By Heather Hoch
By Eric Schaefer
By New Times
By Rachel Miller
By Eric Schaefer
By Heather Hoch and Lauren Saria
By Robrt L. Pela
By Heather Hoch
There are flourishes that recall Jim Thompson and Stephen King at their pulpy best, and maybe a hint or two of Melville, and there are moments that reek of routine crime potboilers. But the book is never less than entertaining, and somehow its baroque, hyperbolic plot--which involves a scheme by one of the not-so-good doctor's surviving victims, whose face has been shorn from his skull, to take revenge against Lecter by feeding him alive to man-eating pigs bred especially for the occasion--feels right. Harris' decision to plunge his characters, and his readers, down into depths of the soul so grotesque that they become almost as amusing as they are appalling makes Hannibal a good deal more memorable than it would have been if he had chosen to make it one more expertly turned FBI procedural.
The book had one more effect on me, one that worries me a little: By the time I finished it, I was ravenously hungry.
3930 E. Camelback Road
Phoenix, AZ 85018
Region: East Phoenix
Calves' brains (special order): $19.00
Veneto Trattoria Italiana
Fegato Alla Veneziana: $14.95
I must attribute this in part, of course, to the fact that I had been up reading all night without a bite. But it must also have been partly because of the loving descriptions of Dr. Lecter's own peculiar epicurean interests. Dr. Lecter--like Harris himself, reportedly--is a gourmet cook, although, unlike Harris, hopefully, he uses his fellow Homo sapiens as meat.
In The Silence of the Lambs, Lecter boasts of having eaten, "with fava beans," the liver of a census-taker. In the same novel, we learn that he once served the pancreas and thymus--the "sweetbreads"--of a patient at a dinner party he hosted. And in Hannibal, he dines on human brains. As I read all of this, I found myself thinking "mmmmmm."
Don't misunderstand--I have no desire to eat on the putative high end of the evolutionary scale. Chilled monkey brains, a delicacy in the East, would be a toughie for me. The idea that I may ever have unwittingly ingested dolphin meat in my tuna sickens me. For that matter, after Babe, even ham and bacon seem to spike the sentience meter a little too high for my taste.
But I do appear to be among that minority that enjoys organ meat. In common with Leopold Bloom in James Joyce's Ulysses, I have been known to eat "with relish the inner organs of beasts and fowls . . . thick giblet soup, nutty gizzards, a stuffed roast heart, liver slices fried with crustcrumbs, fried hencod's roes."
I come by the taste honestly. I'm of Scottish descent, and I'm the only person I know whose mom made a splendid haggis for his high school graduation party. I know Robert Burns' poem "To a Haggis" by heart and will recite it for anyone foolish enough to ask me. My mom also tells me that one of her father's favorite dishes was scrambled eggs and brains, and that she herself, growing up in Depression-era rural Mississippi, used to shoot squirrels and regarded their brains as a particular treat. "I got so that I could nick those out of there in nothing flat," she says, with justifiable pride.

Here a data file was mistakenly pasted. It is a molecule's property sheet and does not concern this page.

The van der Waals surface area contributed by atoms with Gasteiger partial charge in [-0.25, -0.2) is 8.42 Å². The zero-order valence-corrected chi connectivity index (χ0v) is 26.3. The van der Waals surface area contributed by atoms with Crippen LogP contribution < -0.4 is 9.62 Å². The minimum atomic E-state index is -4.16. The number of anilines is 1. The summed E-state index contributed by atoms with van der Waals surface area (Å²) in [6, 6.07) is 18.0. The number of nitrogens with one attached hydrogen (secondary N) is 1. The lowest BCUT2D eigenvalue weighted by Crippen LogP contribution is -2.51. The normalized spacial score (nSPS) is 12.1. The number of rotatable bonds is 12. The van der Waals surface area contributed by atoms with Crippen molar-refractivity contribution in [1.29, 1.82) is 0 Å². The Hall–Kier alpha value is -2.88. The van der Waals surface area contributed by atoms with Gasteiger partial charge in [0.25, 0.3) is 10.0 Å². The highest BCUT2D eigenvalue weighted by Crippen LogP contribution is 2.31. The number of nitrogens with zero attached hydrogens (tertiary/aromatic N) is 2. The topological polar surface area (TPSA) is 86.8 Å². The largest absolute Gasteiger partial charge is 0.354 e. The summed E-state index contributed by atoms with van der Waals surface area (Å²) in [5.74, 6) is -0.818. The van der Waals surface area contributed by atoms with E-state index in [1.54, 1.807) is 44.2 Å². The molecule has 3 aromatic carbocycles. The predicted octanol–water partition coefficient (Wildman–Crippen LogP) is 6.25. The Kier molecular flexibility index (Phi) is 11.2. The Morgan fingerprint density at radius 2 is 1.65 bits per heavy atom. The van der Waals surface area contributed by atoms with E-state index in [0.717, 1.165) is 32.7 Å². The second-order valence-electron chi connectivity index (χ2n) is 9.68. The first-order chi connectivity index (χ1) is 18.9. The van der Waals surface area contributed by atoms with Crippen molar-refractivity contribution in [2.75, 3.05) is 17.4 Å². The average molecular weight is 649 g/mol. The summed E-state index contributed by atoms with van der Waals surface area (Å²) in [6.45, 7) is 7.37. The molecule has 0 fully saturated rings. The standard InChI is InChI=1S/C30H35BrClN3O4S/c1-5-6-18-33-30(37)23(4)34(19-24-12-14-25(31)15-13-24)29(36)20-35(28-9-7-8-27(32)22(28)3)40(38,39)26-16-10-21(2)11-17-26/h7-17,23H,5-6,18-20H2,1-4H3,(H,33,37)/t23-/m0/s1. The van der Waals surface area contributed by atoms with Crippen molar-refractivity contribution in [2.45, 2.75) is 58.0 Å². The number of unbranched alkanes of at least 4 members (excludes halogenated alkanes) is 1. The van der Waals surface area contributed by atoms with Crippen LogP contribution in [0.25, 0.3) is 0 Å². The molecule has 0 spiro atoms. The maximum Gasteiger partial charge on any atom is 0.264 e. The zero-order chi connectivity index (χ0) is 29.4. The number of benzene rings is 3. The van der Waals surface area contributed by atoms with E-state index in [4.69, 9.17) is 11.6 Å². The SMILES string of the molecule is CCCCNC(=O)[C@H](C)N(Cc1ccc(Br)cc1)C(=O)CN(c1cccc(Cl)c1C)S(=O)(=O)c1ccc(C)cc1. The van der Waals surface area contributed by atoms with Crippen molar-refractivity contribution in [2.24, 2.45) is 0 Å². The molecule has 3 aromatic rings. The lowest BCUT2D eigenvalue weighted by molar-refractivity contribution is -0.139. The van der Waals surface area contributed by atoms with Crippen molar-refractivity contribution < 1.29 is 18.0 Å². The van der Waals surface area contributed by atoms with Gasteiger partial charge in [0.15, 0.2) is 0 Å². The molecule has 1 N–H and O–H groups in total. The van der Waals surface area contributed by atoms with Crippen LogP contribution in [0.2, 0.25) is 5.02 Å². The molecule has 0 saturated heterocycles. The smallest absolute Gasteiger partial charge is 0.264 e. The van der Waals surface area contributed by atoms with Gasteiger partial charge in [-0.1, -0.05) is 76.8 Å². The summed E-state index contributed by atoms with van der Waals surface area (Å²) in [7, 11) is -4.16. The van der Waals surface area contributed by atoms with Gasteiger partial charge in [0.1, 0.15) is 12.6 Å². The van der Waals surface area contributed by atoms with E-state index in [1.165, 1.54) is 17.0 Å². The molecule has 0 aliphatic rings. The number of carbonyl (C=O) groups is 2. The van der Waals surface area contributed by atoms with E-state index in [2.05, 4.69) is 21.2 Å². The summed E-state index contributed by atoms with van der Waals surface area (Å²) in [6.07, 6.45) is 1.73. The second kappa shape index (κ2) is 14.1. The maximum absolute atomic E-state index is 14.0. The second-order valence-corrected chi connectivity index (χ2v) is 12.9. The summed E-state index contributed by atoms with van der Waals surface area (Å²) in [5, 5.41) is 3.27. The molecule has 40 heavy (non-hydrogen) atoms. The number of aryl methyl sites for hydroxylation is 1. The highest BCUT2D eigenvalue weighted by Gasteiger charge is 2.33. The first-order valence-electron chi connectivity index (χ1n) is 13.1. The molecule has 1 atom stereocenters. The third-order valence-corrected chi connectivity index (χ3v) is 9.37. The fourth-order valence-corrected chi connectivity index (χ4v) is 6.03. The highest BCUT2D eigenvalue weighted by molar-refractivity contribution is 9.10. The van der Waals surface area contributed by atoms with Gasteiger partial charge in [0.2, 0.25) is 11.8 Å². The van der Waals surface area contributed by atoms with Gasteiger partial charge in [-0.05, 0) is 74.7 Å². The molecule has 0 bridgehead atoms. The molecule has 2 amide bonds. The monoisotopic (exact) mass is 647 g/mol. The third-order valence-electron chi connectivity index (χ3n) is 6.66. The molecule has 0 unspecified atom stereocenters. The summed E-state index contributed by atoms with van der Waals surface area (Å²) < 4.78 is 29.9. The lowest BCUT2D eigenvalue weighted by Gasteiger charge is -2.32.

Thanks for the image, Mom.
A Polish emigre friend of mine used to feed me pan-fried chicken hearts. I once had a pickled lamb's tongue--delicious!--although I suppose that counts as a muscle rather than an organ meat. I love the classic-style liver and onions available at, say, George & Dragon, among other area eateries.
Yet, somehow, all of this seemed a bit, well, working-class after Hannibal. Even the plate of barbecued chicken livers at the Bamboo Club, probably my favorite meal in the Valley, seemed a little on the trendy side for a true gourmand like Dr. Lecter. No, to be really decadent, I would have to eat innards the old-fashioned way, the way that Martha Stewart or Julia Child might prepare them. So, armed with some suggestions by the usual occupant of this column, Howard Seftel, I set out on a tour of this Valley's finest and classiest vitals. My first two stops were on East Camelback, which I now affectionately refer to as "Organ Alley."
Follow me--if you have the guts:
First I went to Vincent Guerithault on Camelback (3930 East Camelback, 602-224-0225) for the highly touted plate of pancreas and thymus. Both the dish, which is better known by the deceptive euphemism "sweetbreads," and the restaurant were new to me, and both were a revelation. I showed up in the early afternoon asking for the sweetbreads, which, it turns out, aren't on the lunch menu, and the server graciously went to the kitchen and checked to see if the chef could fix me some. I was told that it would be no problem, asked for a lunch-size order, and, after one transporting bite, wished I had asked for the dinner size.